Lakers have no intention of becoming complacent

Lakers' Anthony Davis is covered by Miami Heat's Andre Iguodala as he rolls to the hoop.
Lakers’ Anthony Davis is covered by Miami Heat’s Andre Iguodala as he rolls to the hoop during the Game 1 of the NBA Finals.
(Mark J. Terrill / Associated Press)

The goal is to repeat as champions and have sustained success, which is why Lakers vice president of basketball operations Rob Pelinka acquired point guard Dennis Schroder from Oklahoma City and it is why he will continue to scour the free-agent market, look at other trade scenarios and push to retain his core players that were central to the franchise winning its NBA record-tying 17th championship.

Getting Schröder for Danny Green and the 28th pick (Jaden McDaniels) in Wednesday night’s NBA draft was the first step Pelinka took in his quest for the Lakers to win again.

The next steps for Pelinka are to get Anthony Davis re-signed to a deal after the forward opted out and to decide which other free agents from the team the Lakers will re-sign.

“Like this is just a group of guys that fit, that worked together and we’d love to keep our core as close as we can,” Pelinka said during a video call with reporters Thursday morning. “But if there’s opportunities to get better and to address needs like we did with Dennis, we’ll take advantage of those.”


A look at how the Lakers’ roster is shaping up during the start of free agency.

Besides Davis opting out to become a free agent, Kentavious Caldwell-Pope, Rajon Rondo and Avery Bradley all opted out of their deals and became free agents.

Dwight Howard and Markieff Morris, key role players for the Lakers last season, are free agents and both sides have strong interest in linking up again.

The Lakers announced Thursday that they had declined the option on reserve guard Quinn Cook, making him a free agent. His non-guaranteed contract for $3 million did allow him to get $1 million on his way out.

Center JaVale McGee opted into his contract for $4.2 million.

Teams can start free-agent negotiations Friday at 3 p.m. PST and they can sign players Sunday starting at 9:01 a.m. PST.

The Lakers are projected to have the mid-level exception of $9.2 million, the biannual exception of $3.6 million and the veteran minimum at their disposal to lure free agents.

One prominent name who remains interested in the Lakers is free-agent wing player Wesley Matthews.

”Our approach will be to be aggressive,” Pelinka said. “I think there’s a handful of teams that probably hope to contend or be in a position to contend. We’re not gonna just sit back and not expect others who are in position to try to better their roster or better their teams. So we have to stay aggressive.

“I think the danger of winning is complacency, and I won’t … we won’t allow that to creep in here. We’re gonna try to improve our team and put coach [Frank] Vogel and his staff in the best possible position to defend. And our owner Jeanie Buss has given us all the resources at hand to do that. So be aggressive and make sure we increase that probability as high as we possibly can to get No. 18.”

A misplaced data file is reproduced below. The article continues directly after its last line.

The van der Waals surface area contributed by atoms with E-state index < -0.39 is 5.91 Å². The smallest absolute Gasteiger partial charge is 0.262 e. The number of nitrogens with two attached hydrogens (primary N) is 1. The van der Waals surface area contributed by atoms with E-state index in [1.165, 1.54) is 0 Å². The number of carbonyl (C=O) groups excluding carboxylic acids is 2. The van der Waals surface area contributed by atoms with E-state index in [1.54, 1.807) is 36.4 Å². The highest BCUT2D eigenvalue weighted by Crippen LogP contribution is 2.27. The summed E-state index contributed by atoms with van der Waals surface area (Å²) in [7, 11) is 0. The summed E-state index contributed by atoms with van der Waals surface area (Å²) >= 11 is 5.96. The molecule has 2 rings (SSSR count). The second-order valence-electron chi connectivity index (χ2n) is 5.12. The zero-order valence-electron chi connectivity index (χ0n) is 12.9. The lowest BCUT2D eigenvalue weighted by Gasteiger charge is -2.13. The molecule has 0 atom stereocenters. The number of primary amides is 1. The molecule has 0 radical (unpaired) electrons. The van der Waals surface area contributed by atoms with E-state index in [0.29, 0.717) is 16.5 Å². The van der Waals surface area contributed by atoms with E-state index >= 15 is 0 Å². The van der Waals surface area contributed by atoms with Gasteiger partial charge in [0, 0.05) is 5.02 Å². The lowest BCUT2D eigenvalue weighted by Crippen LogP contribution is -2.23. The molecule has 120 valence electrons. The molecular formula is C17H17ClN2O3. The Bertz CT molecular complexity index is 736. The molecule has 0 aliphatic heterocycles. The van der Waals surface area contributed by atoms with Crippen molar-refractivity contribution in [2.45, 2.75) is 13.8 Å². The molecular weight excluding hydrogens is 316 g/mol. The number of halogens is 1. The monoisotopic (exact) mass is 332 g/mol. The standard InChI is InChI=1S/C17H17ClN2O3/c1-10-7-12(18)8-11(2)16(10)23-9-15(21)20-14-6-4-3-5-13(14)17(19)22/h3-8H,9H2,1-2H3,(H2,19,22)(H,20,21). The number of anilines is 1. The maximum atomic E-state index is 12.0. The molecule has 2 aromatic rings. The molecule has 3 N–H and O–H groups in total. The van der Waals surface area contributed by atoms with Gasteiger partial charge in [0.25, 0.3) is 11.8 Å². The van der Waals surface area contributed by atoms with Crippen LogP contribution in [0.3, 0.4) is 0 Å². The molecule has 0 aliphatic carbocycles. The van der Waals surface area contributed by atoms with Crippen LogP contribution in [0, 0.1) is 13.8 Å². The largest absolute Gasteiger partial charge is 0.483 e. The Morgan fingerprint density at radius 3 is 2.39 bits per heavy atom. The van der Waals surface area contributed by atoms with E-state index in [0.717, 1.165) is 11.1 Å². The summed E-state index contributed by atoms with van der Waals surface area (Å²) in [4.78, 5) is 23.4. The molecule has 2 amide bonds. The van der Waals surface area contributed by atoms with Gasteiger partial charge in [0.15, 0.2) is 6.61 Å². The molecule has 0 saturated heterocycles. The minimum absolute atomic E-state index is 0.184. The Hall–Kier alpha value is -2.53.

Most NBA executives believe Davis, who opted out of deal that would have paid him $28.7 million this season, will return to the Lakers. Caldwell-Pope wants to return, but he’s looking for a raise from the $8.4 million he was due to earn next season. Rondo has drawn interest from the Clippers and Atlanta Hawks, but he could return to Lakers now that Bradley opted out. Forward Kyle Kuzma is eligible for a contract extension, but most executives don’t believe he’ll get one this season.

The Lakers stayed put in the NBA draft on Wednesday, picking Washington forward Jaden McDaniels, who will in turn be traded to Oklahoma City and eventually Minnesota.

“I think it’s easy to fall into complacency when you win a title and to just say, ‘Hey, let’s just run it back,’” Pelinka said. “But at the same time, I think my school of thinking is always let’s find ways we can become even better, every offseason let’s get better. I think we never want to just settle, and I think this was an opportunity to get better. It’s hard to lose a player like Danny. He was an ultimate professional and really filled a great role for us and played well. But overall, we just feel like this addition of a younger player to our core and for the future was something that we couldn’t pass on.”

Schröder, 27, averaged 18.9 points per game, 4.0 assists and 3.6 rebounds for the Thunder last season. He led the league in scoring off the bench and finished second in voting for the NBA’s sixth man of the year.

“I think in canvasing the league and doing research around a player like him, it comes back that Dennis is a player that other teams hate to play against but his teammates love to play with because he has that kind of nasty tenacity, grit and that’s really at the center of how we play and we win,” Pelinka said. “And so, he really folds in perfectly to that. And then I think he gives us offensively just another elite playmaker both on the ball or on the ball in the pick-and-roll situation or off the ball as a scorer. So he really just fits us perfectly.”